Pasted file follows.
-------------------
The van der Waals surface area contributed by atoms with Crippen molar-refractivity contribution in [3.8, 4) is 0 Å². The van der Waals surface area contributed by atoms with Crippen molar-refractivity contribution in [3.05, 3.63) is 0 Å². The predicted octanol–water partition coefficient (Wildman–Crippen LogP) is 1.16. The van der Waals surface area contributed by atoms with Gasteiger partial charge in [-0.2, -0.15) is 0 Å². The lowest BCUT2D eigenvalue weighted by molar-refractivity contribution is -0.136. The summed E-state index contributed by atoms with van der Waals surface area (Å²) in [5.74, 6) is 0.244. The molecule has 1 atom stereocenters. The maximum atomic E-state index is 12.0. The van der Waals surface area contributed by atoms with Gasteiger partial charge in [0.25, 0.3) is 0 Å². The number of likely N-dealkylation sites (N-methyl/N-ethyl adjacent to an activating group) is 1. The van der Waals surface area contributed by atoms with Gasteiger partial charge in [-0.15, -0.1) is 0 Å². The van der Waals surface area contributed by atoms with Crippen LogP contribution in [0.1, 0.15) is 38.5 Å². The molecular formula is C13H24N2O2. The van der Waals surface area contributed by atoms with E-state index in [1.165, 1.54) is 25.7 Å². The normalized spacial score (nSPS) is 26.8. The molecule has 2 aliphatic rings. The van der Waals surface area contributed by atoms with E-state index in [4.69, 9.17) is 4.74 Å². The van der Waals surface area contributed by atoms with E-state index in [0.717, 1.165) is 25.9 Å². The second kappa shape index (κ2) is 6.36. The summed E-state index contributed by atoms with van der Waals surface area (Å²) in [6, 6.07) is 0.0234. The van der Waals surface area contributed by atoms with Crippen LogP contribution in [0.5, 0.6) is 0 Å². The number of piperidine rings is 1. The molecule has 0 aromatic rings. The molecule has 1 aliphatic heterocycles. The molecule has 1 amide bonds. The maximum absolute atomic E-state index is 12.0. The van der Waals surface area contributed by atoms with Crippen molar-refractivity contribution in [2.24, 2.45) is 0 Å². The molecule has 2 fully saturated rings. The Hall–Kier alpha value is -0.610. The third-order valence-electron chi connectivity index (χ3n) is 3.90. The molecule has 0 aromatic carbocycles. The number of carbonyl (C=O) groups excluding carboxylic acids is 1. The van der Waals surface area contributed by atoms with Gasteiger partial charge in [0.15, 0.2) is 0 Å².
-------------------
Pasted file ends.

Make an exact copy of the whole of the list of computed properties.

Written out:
The van der Waals surface area contributed by atoms with Crippen molar-refractivity contribution in [3.8, 4) is 0 Å². The van der Waals surface area contributed by atoms with Crippen molar-refractivity contribution in [3.05, 3.63) is 0 Å². The predicted octanol–water partition coefficient (Wildman–Crippen LogP) is 1.16. The van der Waals surface area contributed by atoms with Gasteiger partial charge in [-0.2, -0.15) is 0 Å². The lowest BCUT2D eigenvalue weighted by molar-refractivity contribution is -0.136. The summed E-state index contributed by atoms with van der Waals surface area (Å²) in [5.74, 6) is 0.244. The molecule has 1 atom stereocenters. The maximum atomic E-state index is 12.0. The van der Waals surface area contributed by atoms with Gasteiger partial charge in [0.25, 0.3) is 0 Å². The number of likely N-dealkylation sites (N-methyl/N-ethyl adjacent to an activating group) is 1. The van der Waals surface area contributed by atoms with Gasteiger partial charge in [-0.15, -0.1) is 0 Å². The van der Waals surface area contributed by atoms with Crippen LogP contribution in [0.1, 0.15) is 38.5 Å². The molecular formula is C13H24N2O2. The van der Waals surface area contributed by atoms with E-state index in [1.165, 1.54) is 25.7 Å². The normalized spacial score (nSPS) is 26.8. The molecule has 2 aliphatic rings. The van der Waals surface area contributed by atoms with E-state index in [4.69, 9.17) is 4.74 Å². The van der Waals surface area contributed by atoms with E-state index in [0.717, 1.165) is 25.9 Å². The second kappa shape index (κ2) is 6.36. The summed E-state index contributed by atoms with van der Waals surface area (Å²) in [6, 6.07) is 0.0234. The van der Waals surface area contributed by atoms with Crippen LogP contribution in [0.5, 0.6) is 0 Å². The number of piperidine rings is 1. The molecule has 0 aromatic rings. The molecule has 1 aliphatic heterocycles. The molecule has 1 amide bonds. The maximum absolute atomic E-state index is 12.0. The van der Waals surface area contributed by atoms with Crippen molar-refractivity contribution in [2.24, 2.45) is 0 Å². The molecule has 2 fully saturated rings. The Hall–Kier alpha value is -0.610. The third-order valence-electron chi connectivity index (χ3n) is 3.90. The molecule has 0 aromatic carbocycles. The number of carbonyl (C=O) groups excluding carboxylic acids is 1. The van der Waals surface area contributed by atoms with Gasteiger partial charge in [0.15, 0.2) is 0 Å².